Helping her chart her cycle

Monthly cycle calendar - menstrual calendar

There's a lot of ground to cover when talking to your daughter about puberty and, more specifically, getting her period. Some of it is technical and biological – what it is, why it happens and how; some of it is heartfelt and reassuring – 'you are normal' and 'you can always come and talk to me'; and some of it is just important practical information. Keeping track of your period by charting it on a calendar is the 'sensible practice' type of info that will help your daughter in the short and long run.
Here's a quick factsheet aimed at helping you explain the 'hows' and 'whys' of charting your cycle. Below you'll find useful topics and practical information which you can use as a loose 'script' or just as a conversation starter. Click here for even more information on charting your cycle and for a menstrual cycle calendar.

Borig but useful - charting the phases of menstruation

Changing hormone levels in your menstrual cycle bring a variety of bodily changes each month. There are changes in vaginal discharge, increases and decreases in body temperature, abdominal twinges and sometimes even pain. Charting your menstrual cycle over time will allow you to predict your menstrual periods, note changes in your body and track possible premenstrual symptoms. Charting the cycle also gives you more control over your reproductive health and allows you to appreciate your own unique bodily rhythms.
Keeping track of the monthly cycle is simple, but you do need to do it properly. Be sure to note the first day of your period. Also consider charting episodes of cramps, spotting or any other important symptoms. Pretty soon, a cyclical pattern may emerge and you may be able to relate certain symptoms to your menstrual cycle.

Why you want to chart

When you visit your doctor, they will ask, among other things, 'When was your last period?' By charting your cycle, communication with your doctor will be easier because you will be prepared to answer their questions. Some of the questions that your doctor may ask are listed below. These questions should be considered when charting your cycle.

How many days do you menstruate?

Mark down the days of your period on a calendar. The first day of your period is also Day One of your menstrual cycle. If you begin to chart your cycle each month, you'll see a pattern. A normal cycle is 21 to 35 days, but it can be longer or shorter.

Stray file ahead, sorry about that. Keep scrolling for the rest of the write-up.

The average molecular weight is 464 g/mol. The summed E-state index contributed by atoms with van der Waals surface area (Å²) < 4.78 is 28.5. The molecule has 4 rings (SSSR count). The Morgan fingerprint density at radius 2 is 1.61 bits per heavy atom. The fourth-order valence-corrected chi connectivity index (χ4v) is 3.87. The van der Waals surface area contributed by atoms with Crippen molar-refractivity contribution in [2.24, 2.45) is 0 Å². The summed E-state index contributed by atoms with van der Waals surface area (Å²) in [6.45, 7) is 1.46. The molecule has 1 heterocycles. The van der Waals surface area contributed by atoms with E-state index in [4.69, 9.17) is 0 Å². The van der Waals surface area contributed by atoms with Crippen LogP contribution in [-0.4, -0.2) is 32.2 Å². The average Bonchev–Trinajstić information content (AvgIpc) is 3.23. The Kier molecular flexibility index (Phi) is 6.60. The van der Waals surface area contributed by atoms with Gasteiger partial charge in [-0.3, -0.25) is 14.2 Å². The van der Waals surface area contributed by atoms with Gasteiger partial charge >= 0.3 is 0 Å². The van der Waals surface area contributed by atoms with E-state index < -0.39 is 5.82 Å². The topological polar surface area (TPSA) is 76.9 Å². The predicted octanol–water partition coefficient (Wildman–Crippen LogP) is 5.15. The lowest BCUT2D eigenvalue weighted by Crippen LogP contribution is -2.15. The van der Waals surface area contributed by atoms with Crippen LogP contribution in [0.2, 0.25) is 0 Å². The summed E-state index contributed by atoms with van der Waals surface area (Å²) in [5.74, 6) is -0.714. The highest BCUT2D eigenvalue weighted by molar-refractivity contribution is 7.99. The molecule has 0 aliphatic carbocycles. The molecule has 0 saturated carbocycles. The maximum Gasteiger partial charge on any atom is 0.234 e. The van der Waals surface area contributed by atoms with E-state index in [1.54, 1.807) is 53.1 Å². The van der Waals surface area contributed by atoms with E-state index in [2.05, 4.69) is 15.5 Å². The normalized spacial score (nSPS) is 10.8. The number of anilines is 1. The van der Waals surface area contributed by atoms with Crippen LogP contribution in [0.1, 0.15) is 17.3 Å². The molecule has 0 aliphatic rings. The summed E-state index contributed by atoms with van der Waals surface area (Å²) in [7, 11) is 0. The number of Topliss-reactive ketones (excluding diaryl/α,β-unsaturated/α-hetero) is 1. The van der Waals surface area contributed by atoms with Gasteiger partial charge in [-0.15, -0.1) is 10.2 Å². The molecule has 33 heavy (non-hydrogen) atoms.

What is your menstrual flow like?

If you've been menstruating for a while, you know what your menstrual flow should look like. With this in mind, you'll want to keep track of light or heavy bleeding and any changes in colour and texture such as blood clots. You should report anything unusual – in terms of length of your period, amount of flow or the way it looks – to your doctor.

What other symptoms are apparent during your cycle?

You will also want to note any unusual vaginal secretions that occur during the month. You may very well notice a clear or white secretion at mid-cycle – this is an indication that you are ovulating. As always, if anything abnormal appears, it is best to call your doctor right away.
Another good reason to chart your cycle is that you generally don't want to visit the gynaecologist when you are menstruating. Certain tests, like Pap smears, must be done when you're not bleeding, so it's important to know where you are in your cycle. The following symptoms or changes may also provide some important information for you and your doctor and should be noted when charting your cycle:

  • Variations in length of your period
  • Timing or amount of menstrual blood, such as spotting
  • Any change in vaginal secretions regarding colour and amount, particularly if it's associated with itching or odour
  • Vaginal lubrication problems
  • Any pelvic pain, whether or not it is related to menstruation
  • Depression, mood swings and irritability that may be related to your menstrual cycle.